Political organizer and civil rights activist Dolores Huerta spoke in Thorne Hall on Tuesday to discuss the importance of education in combating social injustice. Huerta is well-known for her activism for farmworkers’ rights and women’s rights.
La Raza Coalition member and Urban and Environmental Policy and Latino/a and Latin American Studies double major Bianca Cervantes (senior) and Diplomacy and World Affairs and Spanish Studies double major Omar Rodriguez (senior) introduced Huerta’s talk.
Huerta began by discussing the individual’s right to education and more specifically, how student power is being deprived. Huerta posited that some states are intellectually and culturally crippling the public by banning some parts of historical events from their curriculum.
“What does that mean in terms of having an educated public and educated citizenry?” Huerta said.
During her talk, Huerta emphasized that the Occidental community must organize to educate others about the institutional racism that continues in the United States today. She explained that society can combat institutional racism by protecting and defending oppressed groups such as women, immigrants, people of color and the lesbian, bisexual, gay, transgender and queer community.
Many students present at the talk responded positively, recognizing the importance of Huerta’s activism. Cervantes cited Huerta’s activism as tangible evidence of attainable justice.
“Dolores Huerta conveys the message that there is power in the people,” Cervantes said.
Director of theIntercultural Community Center (ICC) Paula Crisostomo, who has worked to bring Huerta to campus since last August, felt strongly that Huerta highlights issues important to Occidental.
“Dolores Huerta changed the perceptions of women, leadership and women of color,” Crisostomo said.
According to ICCProgram Coordinator Sean Ford, Huerta provides the Occidental community with the possibility to unite and collectively communicate with one another about shared values.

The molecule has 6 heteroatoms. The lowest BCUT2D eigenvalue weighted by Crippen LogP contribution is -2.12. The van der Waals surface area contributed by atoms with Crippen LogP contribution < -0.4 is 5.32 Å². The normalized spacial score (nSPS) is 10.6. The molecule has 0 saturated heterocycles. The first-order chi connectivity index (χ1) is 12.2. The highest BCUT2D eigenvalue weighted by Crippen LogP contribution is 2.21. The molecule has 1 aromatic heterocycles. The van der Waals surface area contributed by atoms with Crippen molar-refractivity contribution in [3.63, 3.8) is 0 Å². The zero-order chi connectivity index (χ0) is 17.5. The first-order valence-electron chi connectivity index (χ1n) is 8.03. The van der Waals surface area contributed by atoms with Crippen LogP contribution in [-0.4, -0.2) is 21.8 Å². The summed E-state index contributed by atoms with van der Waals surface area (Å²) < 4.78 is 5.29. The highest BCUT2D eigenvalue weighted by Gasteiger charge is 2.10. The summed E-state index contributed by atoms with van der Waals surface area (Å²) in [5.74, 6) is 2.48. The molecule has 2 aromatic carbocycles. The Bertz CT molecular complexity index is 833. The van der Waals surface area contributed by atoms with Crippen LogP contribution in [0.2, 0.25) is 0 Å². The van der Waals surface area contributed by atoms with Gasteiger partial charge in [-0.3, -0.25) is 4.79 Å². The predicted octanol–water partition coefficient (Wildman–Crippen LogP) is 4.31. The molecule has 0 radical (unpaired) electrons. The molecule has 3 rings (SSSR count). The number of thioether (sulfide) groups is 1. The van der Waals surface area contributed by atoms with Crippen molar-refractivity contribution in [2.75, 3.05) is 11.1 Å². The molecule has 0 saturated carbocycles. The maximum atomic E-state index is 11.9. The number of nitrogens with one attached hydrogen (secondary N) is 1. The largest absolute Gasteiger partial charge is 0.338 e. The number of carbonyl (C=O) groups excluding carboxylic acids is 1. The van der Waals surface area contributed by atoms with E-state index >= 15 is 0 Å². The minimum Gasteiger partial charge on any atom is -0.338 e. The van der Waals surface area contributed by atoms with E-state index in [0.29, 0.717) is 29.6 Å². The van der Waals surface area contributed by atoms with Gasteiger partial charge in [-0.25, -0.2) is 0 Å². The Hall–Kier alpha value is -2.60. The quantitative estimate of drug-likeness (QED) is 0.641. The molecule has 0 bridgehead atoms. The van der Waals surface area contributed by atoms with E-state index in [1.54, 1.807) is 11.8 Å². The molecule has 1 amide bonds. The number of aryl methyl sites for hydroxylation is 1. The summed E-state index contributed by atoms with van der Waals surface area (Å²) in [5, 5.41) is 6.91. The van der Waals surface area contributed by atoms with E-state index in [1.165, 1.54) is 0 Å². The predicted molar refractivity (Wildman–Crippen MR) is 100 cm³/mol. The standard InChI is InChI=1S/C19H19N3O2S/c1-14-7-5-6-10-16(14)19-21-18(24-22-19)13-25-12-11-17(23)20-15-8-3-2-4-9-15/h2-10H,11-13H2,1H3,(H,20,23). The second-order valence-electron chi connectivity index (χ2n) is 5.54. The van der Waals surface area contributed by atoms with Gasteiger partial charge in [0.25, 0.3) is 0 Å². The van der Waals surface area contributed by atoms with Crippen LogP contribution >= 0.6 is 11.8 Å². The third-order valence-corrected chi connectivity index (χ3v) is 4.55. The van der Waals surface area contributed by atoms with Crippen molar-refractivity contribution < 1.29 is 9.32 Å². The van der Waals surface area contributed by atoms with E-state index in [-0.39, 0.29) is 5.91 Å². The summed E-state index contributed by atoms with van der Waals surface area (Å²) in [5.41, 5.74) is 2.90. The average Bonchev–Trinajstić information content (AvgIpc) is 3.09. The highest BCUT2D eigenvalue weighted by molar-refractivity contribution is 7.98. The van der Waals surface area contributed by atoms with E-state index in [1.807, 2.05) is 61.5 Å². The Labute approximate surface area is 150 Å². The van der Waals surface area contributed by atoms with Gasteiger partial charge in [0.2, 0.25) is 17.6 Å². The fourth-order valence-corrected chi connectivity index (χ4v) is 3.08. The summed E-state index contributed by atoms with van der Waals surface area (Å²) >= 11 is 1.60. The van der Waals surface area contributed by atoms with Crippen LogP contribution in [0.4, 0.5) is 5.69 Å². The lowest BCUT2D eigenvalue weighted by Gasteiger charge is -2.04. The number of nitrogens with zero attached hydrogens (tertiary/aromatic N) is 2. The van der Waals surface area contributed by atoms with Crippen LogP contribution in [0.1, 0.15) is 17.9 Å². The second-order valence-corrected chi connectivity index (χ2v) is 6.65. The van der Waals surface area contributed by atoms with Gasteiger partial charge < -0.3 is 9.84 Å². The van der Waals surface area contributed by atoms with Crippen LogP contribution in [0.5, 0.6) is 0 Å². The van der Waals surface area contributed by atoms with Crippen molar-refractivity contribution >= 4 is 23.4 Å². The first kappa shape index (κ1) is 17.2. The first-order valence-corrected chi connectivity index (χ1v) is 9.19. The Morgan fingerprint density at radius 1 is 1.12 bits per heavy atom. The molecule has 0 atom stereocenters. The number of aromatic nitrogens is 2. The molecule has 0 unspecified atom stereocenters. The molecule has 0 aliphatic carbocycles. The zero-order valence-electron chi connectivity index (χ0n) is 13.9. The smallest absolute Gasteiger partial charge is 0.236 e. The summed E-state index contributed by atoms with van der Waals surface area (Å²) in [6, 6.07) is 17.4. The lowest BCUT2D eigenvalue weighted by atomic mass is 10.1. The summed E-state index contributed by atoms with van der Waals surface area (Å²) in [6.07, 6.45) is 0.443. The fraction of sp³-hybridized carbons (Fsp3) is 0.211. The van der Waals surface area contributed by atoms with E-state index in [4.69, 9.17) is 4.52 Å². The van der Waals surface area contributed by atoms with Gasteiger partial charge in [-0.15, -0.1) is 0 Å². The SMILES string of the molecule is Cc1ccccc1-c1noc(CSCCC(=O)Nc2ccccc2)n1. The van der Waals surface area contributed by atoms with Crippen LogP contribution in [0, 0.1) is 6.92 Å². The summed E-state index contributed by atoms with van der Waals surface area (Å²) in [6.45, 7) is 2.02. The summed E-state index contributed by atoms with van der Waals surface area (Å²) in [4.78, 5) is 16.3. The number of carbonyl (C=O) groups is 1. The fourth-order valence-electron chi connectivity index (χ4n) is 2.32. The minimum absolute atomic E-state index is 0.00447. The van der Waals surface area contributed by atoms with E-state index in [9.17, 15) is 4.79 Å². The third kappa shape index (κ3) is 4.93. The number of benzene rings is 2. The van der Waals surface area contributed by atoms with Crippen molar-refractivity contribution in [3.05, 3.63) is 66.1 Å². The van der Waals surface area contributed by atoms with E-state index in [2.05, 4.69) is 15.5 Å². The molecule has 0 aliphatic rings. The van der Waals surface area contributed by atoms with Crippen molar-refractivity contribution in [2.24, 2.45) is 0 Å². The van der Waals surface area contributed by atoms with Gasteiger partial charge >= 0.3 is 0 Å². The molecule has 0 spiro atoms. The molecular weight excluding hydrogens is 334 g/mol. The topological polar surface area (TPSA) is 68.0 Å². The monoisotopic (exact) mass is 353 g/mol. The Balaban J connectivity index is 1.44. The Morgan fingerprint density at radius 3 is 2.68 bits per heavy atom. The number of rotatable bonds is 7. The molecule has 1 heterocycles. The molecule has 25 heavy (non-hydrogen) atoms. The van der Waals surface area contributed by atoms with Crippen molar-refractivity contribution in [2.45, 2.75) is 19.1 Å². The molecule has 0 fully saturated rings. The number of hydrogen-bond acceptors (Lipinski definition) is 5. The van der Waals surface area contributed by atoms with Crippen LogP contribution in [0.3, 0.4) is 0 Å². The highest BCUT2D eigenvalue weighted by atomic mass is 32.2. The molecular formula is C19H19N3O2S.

Huerta co-founded the National Farm Workers Association (NFWA), the predecessor of the United Farm Workers (UFW) along with César Chávez in 1962. The NFWA served to educate farmworkers on how to advocate for unemployment insurance.
In 1975, Huerta was a lobbyist for farmworkers’ rights and urged politicians to ratify the Agricultural Labor Relation Act of 1975. The passage of the act granted Californian union farmworkers the same rights as their American counterparts.
U.S. Presidents Bill Clinton and and Barack Obama recognized Huerta for her efforts to improve workers’ rights. Clinton awarded her the Eleanor Roosevelt Award for Human Rights in 1998, while Obama awarded her the Presidential Medal of Freedom in 2012.
Huerta currently leads the Dolores Huerta Foundation, which she founded in 2002. The foundation educates and aids economically disadvantaged workers, women and children.
Center for Gender Equity, ICC, La Raza Coalition, Office of Community Engagement, Occidental Latino Alumni Association, Remsen Bird Fund, Office of Student Life, politics department, education department and Latino/a and Latino Americans Studies all sponsored the event.
The ICC will continue to promote and celebrate Women’s Herstory Month with programming that includes a Valuing Diversity series and Semana de la Raza.